In Selenium 4, WebDriver W3C Protocol replaces the older JSON Wire protocol. It essentially means that you no longer need to encode and decode the API request using the W3C protocol, and the tests can directly communicate with the web browser. The information will not be transferred by sending and receiving HTTP requests and HTTP responses, respectively.
As seen from the architecture of WebDriver W3C Protocol, there is a direct information exchange between the client and server, without the need for the JSON Wire Protocol. As Selenium WebDriver and web browsers use the same protocol, automated Selenium testing will execute tests more consistently between different browsers. Flakiness in web automation can be considerably reduced if a standard protocol is used.
With WebDriver W3C Protocol in action, automation testers would no longer need to change the automation test scripts to work across different web browsers. Stability and Consistency in tests are the two significant advantages of WebDriver W3C protocol in Selenium 4.
The introduction of WebDriver W3C protocol offers several advantages, including the following:
- The automated Selenium testing will run more consistently across browsers as the browsers, and Selenium WebDriver is using the same protocol.
- With WebDriver W3C Protocol, automated Selenium testing will be less flaky and more stable. Stability in tests is a major reason to shift to Selenium 4.
- Actions API in WebDriver W3C Protocol are richer in comparison to the one in JSON Wire Protocol. The Actions API is revamped to conform with the WebDriver Spec. Action APIs would now let you perform multi-touch actions, zoom-in, zoom-out, pressing two keys simultaneously, and more. For example, the Pinch-zoom sequence in W3C Protocol is represented by an action sequence consisting of three ticks and two-pointer devices of type-touch.
- Standardization of W3C opens up opportunities for promoting compatibility beyond WebDriver API implementations.
- Websites with W3C compliance help in reducing the maintenance efforts, as cleaner code results in improved readability.
However, the native support for Opera and PhantomJS is removed since the WebDriver implementations for these browsers are no longer under development. The fallback option for Opera users is the Chrome browser, as the Opera browser is based on Chromium. For PhantomJS, users should use Firefox or Chrome in the headless mode. W3C WebDriver Protocol is one of the prime reasons to upgrade to Selenium 4!
The JSON Wire Protocol is marginally different from the WebDriver W3C protocol. If you are using Selenium 3.141.59 – the latest stable Selenium version, you might already be using the new protocol.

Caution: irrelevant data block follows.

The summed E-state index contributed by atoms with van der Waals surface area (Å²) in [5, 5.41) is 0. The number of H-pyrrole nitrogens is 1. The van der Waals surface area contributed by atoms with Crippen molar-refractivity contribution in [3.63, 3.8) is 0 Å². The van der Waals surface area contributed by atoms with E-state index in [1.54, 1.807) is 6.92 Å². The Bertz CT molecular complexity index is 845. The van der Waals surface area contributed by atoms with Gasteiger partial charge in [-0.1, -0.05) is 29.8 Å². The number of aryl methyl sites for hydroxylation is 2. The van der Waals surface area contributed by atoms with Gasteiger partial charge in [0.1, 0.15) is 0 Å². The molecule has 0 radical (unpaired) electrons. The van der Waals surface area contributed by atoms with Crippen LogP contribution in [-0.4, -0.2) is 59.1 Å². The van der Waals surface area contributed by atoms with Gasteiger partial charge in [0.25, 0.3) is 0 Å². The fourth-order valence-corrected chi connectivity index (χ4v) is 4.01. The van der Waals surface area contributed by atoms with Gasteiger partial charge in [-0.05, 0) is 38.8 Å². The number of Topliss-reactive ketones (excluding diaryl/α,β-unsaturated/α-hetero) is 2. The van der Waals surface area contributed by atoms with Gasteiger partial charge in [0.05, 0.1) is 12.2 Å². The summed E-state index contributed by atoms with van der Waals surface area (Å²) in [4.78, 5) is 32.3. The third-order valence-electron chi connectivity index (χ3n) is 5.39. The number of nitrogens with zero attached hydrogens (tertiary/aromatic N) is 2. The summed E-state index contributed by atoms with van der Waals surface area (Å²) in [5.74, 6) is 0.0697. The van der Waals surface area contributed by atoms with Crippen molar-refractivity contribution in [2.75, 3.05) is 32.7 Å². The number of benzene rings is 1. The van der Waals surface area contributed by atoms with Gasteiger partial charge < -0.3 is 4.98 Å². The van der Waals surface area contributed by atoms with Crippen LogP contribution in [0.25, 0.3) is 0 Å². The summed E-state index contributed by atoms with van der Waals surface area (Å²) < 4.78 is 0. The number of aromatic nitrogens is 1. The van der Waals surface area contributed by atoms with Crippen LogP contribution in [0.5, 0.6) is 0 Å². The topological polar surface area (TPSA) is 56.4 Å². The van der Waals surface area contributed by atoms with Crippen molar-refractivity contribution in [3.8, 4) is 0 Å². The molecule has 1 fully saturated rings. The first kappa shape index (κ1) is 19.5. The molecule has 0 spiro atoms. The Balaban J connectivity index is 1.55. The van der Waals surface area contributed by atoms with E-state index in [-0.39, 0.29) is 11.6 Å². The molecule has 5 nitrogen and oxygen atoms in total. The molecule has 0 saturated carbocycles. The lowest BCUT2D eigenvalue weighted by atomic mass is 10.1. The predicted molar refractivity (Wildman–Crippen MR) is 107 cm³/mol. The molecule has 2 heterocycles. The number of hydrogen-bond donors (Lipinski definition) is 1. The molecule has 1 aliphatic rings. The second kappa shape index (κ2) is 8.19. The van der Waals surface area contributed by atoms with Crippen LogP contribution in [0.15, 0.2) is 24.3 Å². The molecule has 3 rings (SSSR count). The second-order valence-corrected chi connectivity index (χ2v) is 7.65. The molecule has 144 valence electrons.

The JSON Wire Protocol will permanently retire in Selenium 4. The Selenium Changelog is an excellent resource to keep track of the changes in Selenium WebDriver from a W3C compliance point of view.
The major difference is how a new session is created and how element interactions are performed using the Actions API. A look at the WebDriver W3C running document and now obsolete JSON Wire Protocol documentation shows that there are changes in error codes, data structures, and response status codes.
From a developer or automation tester’s perspective, in ideal scenarios, no changes are required in existing test scripts to make it run with the WebDriver W3C protocol.
Here is a brief list of the name changes across capabilities, proxy JSON Object, response status codes, error codes, etc. that come with W3C compliance in Selenium 4:
|JSON Wire Protocol||WebDriver W3C Protocol||Description|
|version||browserVersion||Browser version, which is a part of the browser capabilities.|
|platform||platformName||Platform or operating system the browser will be running on.|
|noproxy||noProxy||List the address for which the proxy should be bypassed when proxyType is set to manual.|
|UnknownCommand||unknown command||Requests could not be found, or the request was received using an HTTP method that is not supported by the mapped resource.|
|NoSuchFrame||no such frame||Desired frame to which a switch is performed is not found.|
|NoSuchElement||no such element||Web elements are not present on the page.|
|StaleElementReference||stale element reference||Command failed as the web element is no longer a part of the DOM.|
|ElementIsNotSelectable||element not selectable||Select operation cannot be performed on the desired web element.|